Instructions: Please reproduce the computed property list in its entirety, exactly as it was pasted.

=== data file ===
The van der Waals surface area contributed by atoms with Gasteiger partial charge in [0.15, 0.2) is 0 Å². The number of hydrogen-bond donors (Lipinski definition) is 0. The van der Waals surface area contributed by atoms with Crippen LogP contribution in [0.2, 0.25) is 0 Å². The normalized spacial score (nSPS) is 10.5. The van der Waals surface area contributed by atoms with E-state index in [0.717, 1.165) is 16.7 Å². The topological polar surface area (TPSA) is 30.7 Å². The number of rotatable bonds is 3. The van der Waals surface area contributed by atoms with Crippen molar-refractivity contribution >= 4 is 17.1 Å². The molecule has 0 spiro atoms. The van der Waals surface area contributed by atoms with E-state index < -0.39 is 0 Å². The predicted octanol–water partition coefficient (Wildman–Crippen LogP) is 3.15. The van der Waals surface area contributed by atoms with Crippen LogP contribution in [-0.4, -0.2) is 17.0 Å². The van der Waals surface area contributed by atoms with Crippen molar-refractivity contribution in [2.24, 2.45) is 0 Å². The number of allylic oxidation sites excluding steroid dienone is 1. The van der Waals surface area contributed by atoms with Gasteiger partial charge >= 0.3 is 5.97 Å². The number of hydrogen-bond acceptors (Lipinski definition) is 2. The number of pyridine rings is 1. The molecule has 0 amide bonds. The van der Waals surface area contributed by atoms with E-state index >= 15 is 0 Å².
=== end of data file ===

The van der Waals surface area contributed by atoms with Gasteiger partial charge in [0.15, 0.2) is 0 Å². The number of hydrogen-bond donors (Lipinski definition) is 0. The van der Waals surface area contributed by atoms with Crippen LogP contribution in [0.2, 0.25) is 0 Å². The normalized spacial score (nSPS) is 10.5. The van der Waals surface area contributed by atoms with E-state index in [0.717, 1.165) is 16.7 Å². The topological polar surface area (TPSA) is 30.7 Å². The number of rotatable bonds is 3. The van der Waals surface area contributed by atoms with Crippen molar-refractivity contribution >= 4 is 17.1 Å². The molecule has 0 spiro atoms. The van der Waals surface area contributed by atoms with E-state index < -0.39 is 0 Å². The predicted octanol–water partition coefficient (Wildman–Crippen LogP) is 3.15. The van der Waals surface area contributed by atoms with Crippen LogP contribution in [-0.4, -0.2) is 17.0 Å². The van der Waals surface area contributed by atoms with Crippen molar-refractivity contribution in [2.24, 2.45) is 0 Å². The number of allylic oxidation sites excluding steroid dienone is 1. The van der Waals surface area contributed by atoms with Gasteiger partial charge >= 0.3 is 5.97 Å². The number of hydrogen-bond acceptors (Lipinski definition) is 2. The number of pyridine rings is 1. The molecule has 0 amide bonds. The van der Waals surface area contributed by atoms with E-state index >= 15 is 0 Å².